Alcib Alcibiades Apem Apemantus art thou Athens banished BENVOLIO Cambridge Capell Capell's comma dead dear death Deighton doth Dowden Enter Exeunt Exit eyes fair feast fifth quarto Flav folio misprints folios read followed Fool fourth folio Friar friends give gods gold grief hate hath heart Heaven honour Lady CAPULET later folios later quartos live look Lord Timon Lucullus Mantua married Mercutio Montague ne'er night noble Nurse old copies old editions omitted Paris play Poet pray Prince prose quarto of 1597 quarto reading recent editors Romeo and Juliet SCENE second quarto Serv Servant Shakespeare shew speak stage direction stay Steevens subsequent old sweet syllables tell thee there's thine thou art thou hast thou wilt three folios thyself Timon of Athens Tybalt undated quarto Ventidius Verona verse villain White White's text word
Pagina 61 - Sweet, good night! This bud of love, by summer's ripening breath, May prove a beauteous flower when next we meet. Good night, good night! as sweet repose and rest Come to thy heart as that within my breast!
Pagina 17 - Two households, both alike in dignity In fair Verona, where we lay our scene, From ancient grudge break to new mutiny, Where civil blood makes civil hands unclean. From forth the fatal loins of these two foes A pair of star-cross'd lovers take their life; Whose misadventur'd piteous overthrows Do with their death bury their parents
Pagina 59 - Thou know'st the mask of night is on my face, Else would a maiden blush bepaint my cheek For that which thou hast heard me speak to-night. Fain would I dwell on form, fain, fain deny What I have spoke: but farewell compliment! Dost thou love me? I know thou wilt say 'Ay,' And I will take thy word: yet, if thou swear'st, Thou mayst prove false: at lovers' perjuries, They say, Jove laughs.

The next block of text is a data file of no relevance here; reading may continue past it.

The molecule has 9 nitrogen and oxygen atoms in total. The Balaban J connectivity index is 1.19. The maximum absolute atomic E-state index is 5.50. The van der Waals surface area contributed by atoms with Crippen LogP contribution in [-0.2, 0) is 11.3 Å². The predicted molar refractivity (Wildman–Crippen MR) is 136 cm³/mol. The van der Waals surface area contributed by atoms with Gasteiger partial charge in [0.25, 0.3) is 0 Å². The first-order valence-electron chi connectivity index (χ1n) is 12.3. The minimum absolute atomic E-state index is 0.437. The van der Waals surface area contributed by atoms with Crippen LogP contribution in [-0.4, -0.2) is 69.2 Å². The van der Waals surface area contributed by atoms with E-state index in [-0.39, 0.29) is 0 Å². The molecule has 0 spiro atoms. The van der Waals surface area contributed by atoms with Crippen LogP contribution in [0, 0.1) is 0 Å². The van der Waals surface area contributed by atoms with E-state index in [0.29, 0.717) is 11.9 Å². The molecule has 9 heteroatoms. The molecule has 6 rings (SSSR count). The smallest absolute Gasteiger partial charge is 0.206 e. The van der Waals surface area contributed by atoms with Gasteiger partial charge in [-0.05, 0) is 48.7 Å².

Pagina 55 - But, soft! what light through yonder window breaks! It is the east, and Juliet is the sun ! — Arise, fair sun, and kill the envious moon, Who is already sick and pale with grief, That thou her maid art far more fair than she...
Pagina 64 - Good night, good night ! parting is such sweet sorrow, That I shall say — good night, till it be morrow.
Pagina 56 - tis not to me she speaks: Two of the fairest stars in all the heaven, Having some business, do entreat her eyes To twinkle in their spheres till they return. What if her eyes were there, they in her head? The brightness of her cheek would shame those stars, As daylight doth a lamp; her eyes in heaven Would through the airy region stream so bright That birds would sing and think it were not night.
Pagina 42 - O then, I see, queen Mab hath been with you. She is the fairies' midwife; and she comes In shape no bigger than an agate-stone On the fore-finger of an alderman, Drawn with a team of little atomies Athwart men's noses as they lie asleep : Her waggon-spokes made of long spinners...
Pagina 42 - Her waggon-spokes made of long spinners' legs, The cover of the wings of grasshoppers, The traces of the smallest spider's web, The collars of the moonshine's watery beams, Her whip of cricket's bone, the lash of film, Her waggoner a small grey-coated gnat, Not half so big as a round little worm 1 Atoms.
Pagina 57 - O Romeo, Romeo! wherefore art thou Romeo? Deny thy father and refuse thy name ! Or if thou wilt not, be but sworn my love, And I'll no longer be a Capulet.
Pagina 91 - Come, Romeo! come thou day in night! For thou wilt lie upon the wings of night, Whiter than new snow on a raven's back. Come, gentle night: come, loving, black-brow'd night Give me my Romeo: and when he shall die, Take him and cut him out in little stars, And he will make the face of heaven so fine That all the world will be in love with night And pay no worship to the garish sun.